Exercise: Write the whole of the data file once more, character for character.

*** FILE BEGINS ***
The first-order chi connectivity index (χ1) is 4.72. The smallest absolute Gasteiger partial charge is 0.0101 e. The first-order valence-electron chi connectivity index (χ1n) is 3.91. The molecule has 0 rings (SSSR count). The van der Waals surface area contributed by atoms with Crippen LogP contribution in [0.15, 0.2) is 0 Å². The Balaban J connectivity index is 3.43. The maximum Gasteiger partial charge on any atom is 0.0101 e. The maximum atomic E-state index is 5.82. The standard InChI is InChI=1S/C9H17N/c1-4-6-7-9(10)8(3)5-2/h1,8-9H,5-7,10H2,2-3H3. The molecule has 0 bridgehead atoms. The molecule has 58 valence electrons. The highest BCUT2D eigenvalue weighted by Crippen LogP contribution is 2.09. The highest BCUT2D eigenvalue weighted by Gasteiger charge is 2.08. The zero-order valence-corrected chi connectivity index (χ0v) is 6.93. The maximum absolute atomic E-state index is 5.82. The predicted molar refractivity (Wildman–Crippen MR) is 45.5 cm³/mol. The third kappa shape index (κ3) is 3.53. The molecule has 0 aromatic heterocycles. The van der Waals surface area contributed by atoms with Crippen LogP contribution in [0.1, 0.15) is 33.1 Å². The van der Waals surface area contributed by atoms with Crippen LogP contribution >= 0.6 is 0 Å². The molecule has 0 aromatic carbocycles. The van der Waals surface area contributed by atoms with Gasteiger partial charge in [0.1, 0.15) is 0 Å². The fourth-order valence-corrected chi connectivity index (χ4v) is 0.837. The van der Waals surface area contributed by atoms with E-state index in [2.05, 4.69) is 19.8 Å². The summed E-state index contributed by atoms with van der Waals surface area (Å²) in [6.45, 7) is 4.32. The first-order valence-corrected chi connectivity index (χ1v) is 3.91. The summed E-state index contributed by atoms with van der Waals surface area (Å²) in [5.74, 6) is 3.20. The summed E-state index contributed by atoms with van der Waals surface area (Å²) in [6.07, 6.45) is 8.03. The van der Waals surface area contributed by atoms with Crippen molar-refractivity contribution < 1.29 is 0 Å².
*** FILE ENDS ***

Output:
The first-order chi connectivity index (χ1) is 4.72. The smallest absolute Gasteiger partial charge is 0.0101 e. The first-order valence-electron chi connectivity index (χ1n) is 3.91. The molecule has 0 rings (SSSR count). The van der Waals surface area contributed by atoms with Crippen LogP contribution in [0.15, 0.2) is 0 Å². The Balaban J connectivity index is 3.43. The maximum Gasteiger partial charge on any atom is 0.0101 e. The maximum atomic E-state index is 5.82. The standard InChI is InChI=1S/C9H17N/c1-4-6-7-9(10)8(3)5-2/h1,8-9H,5-7,10H2,2-3H3. The molecule has 0 bridgehead atoms. The molecule has 58 valence electrons. The highest BCUT2D eigenvalue weighted by Crippen LogP contribution is 2.09. The highest BCUT2D eigenvalue weighted by Gasteiger charge is 2.08. The zero-order valence-corrected chi connectivity index (χ0v) is 6.93. The maximum absolute atomic E-state index is 5.82. The predicted molar refractivity (Wildman–Crippen MR) is 45.5 cm³/mol. The third kappa shape index (κ3) is 3.53. The molecule has 0 aromatic heterocycles. The van der Waals surface area contributed by atoms with Crippen LogP contribution in [0.1, 0.15) is 33.1 Å². The van der Waals surface area contributed by atoms with Crippen LogP contribution >= 0.6 is 0 Å². The molecule has 0 aromatic carbocycles. The van der Waals surface area contributed by atoms with Gasteiger partial charge in [0.1, 0.15) is 0 Å². The fourth-order valence-corrected chi connectivity index (χ4v) is 0.837. The van der Waals surface area contributed by atoms with E-state index in [2.05, 4.69) is 19.8 Å². The summed E-state index contributed by atoms with van der Waals surface area (Å²) in [6.45, 7) is 4.32. The first-order valence-corrected chi connectivity index (χ1v) is 3.91. The summed E-state index contributed by atoms with van der Waals surface area (Å²) in [5.74, 6) is 3.20. The summed E-state index contributed by atoms with van der Waals surface area (Å²) in [6.07, 6.45) is 8.03. The van der Waals surface area contributed by atoms with Crippen molar-refractivity contribution < 1.29 is 0 Å².